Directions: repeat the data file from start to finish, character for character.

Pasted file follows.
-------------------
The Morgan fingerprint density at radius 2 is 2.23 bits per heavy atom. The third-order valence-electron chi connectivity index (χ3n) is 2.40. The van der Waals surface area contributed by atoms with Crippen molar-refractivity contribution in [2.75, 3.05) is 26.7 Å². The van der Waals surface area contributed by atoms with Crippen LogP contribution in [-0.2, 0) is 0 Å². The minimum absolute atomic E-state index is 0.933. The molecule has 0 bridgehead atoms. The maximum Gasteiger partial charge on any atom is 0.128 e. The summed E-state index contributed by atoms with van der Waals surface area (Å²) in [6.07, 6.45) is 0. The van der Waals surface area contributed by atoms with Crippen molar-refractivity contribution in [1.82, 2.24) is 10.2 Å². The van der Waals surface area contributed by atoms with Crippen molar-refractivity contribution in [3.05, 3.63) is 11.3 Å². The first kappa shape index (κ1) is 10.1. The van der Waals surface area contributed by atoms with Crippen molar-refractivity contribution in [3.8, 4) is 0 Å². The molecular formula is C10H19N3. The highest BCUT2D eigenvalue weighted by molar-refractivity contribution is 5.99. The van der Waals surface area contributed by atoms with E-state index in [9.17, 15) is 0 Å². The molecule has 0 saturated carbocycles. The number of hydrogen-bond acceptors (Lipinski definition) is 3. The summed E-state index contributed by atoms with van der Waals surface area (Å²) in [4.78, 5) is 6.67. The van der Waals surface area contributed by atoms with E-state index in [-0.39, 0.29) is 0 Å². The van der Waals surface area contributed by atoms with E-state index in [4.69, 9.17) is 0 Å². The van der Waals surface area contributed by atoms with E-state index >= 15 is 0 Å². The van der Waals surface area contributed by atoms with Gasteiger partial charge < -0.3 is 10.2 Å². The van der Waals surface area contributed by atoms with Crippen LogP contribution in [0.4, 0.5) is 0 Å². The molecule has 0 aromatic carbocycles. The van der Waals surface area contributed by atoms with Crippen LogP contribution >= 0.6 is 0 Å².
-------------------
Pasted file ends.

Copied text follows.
The Morgan fingerprint density at radius 2 is 2.23 bits per heavy atom. The third-order valence-electron chi connectivity index (χ3n) is 2.40. The van der Waals surface area contributed by atoms with Crippen molar-refractivity contribution in [2.75, 3.05) is 26.7 Å². The van der Waals surface area contributed by atoms with Crippen LogP contribution in [-0.2, 0) is 0 Å². The minimum absolute atomic E-state index is 0.933. The molecule has 0 bridgehead atoms. The maximum Gasteiger partial charge on any atom is 0.128 e. The summed E-state index contributed by atoms with van der Waals surface area (Å²) in [6.07, 6.45) is 0. The van der Waals surface area contributed by atoms with Crippen molar-refractivity contribution in [1.82, 2.24) is 10.2 Å². The van der Waals surface area contributed by atoms with Crippen molar-refractivity contribution in [3.05, 3.63) is 11.3 Å². The first kappa shape index (κ1) is 10.1. The van der Waals surface area contributed by atoms with Crippen molar-refractivity contribution in [3.8, 4) is 0 Å². The molecular formula is C10H19N3. The highest BCUT2D eigenvalue weighted by molar-refractivity contribution is 5.99. The van der Waals surface area contributed by atoms with E-state index in [9.17, 15) is 0 Å². The molecule has 0 saturated carbocycles. The number of hydrogen-bond acceptors (Lipinski definition) is 3. The summed E-state index contributed by atoms with van der Waals surface area (Å²) in [4.78, 5) is 6.67. The van der Waals surface area contributed by atoms with E-state index in [-0.39, 0.29) is 0 Å². The van der Waals surface area contributed by atoms with E-state index in [4.69, 9.17) is 0 Å². The van der Waals surface area contributed by atoms with E-state index >= 15 is 0 Å². The van der Waals surface area contributed by atoms with Gasteiger partial charge < -0.3 is 10.2 Å². The van der Waals surface area contributed by atoms with Crippen LogP contribution in [0.4, 0.5) is 0 Å². The molecule has 0 aromatic carbocycles. The van der Waals surface area contributed by atoms with Crippen LogP contribution >= 0.6 is 0 Å².